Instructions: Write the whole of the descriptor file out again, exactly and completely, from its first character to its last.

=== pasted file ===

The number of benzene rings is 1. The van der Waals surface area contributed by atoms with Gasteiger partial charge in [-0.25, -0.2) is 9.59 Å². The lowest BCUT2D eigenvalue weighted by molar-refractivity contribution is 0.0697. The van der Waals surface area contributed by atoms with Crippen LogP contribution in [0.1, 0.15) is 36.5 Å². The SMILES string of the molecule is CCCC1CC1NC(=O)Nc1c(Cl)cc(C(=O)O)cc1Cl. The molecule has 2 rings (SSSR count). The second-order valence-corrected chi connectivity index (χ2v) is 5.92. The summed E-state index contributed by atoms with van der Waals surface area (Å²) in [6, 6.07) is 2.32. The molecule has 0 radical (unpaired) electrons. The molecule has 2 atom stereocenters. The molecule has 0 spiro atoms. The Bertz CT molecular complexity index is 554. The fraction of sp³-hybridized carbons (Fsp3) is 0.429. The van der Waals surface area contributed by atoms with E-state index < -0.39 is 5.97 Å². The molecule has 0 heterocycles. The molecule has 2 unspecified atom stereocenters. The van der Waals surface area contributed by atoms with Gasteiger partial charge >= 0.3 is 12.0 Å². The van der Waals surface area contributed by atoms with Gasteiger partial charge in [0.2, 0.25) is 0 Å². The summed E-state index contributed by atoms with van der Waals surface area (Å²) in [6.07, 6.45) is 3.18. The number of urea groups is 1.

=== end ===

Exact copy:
The number of benzene rings is 1. The van der Waals surface area contributed by atoms with Gasteiger partial charge in [-0.25, -0.2) is 9.59 Å². The lowest BCUT2D eigenvalue weighted by molar-refractivity contribution is 0.0697. The van der Waals surface area contributed by atoms with Crippen LogP contribution in [0.1, 0.15) is 36.5 Å². The SMILES string of the molecule is CCCC1CC1NC(=O)Nc1c(Cl)cc(C(=O)O)cc1Cl. The molecule has 2 rings (SSSR count). The second-order valence-corrected chi connectivity index (χ2v) is 5.92. The summed E-state index contributed by atoms with van der Waals surface area (Å²) in [6, 6.07) is 2.32. The molecule has 0 radical (unpaired) electrons. The molecule has 2 atom stereocenters. The molecule has 0 spiro atoms. The Bertz CT molecular complexity index is 554. The fraction of sp³-hybridized carbons (Fsp3) is 0.429. The van der Waals surface area contributed by atoms with E-state index < -0.39 is 5.97 Å². The molecule has 0 heterocycles. The molecule has 2 unspecified atom stereocenters. The van der Waals surface area contributed by atoms with Gasteiger partial charge >= 0.3 is 12.0 Å². The van der Waals surface area contributed by atoms with Gasteiger partial charge in [0.2, 0.25) is 0 Å². The summed E-state index contributed by atoms with van der Waals surface area (Å²) in [6.07, 6.45) is 3.18. The number of urea groups is 1.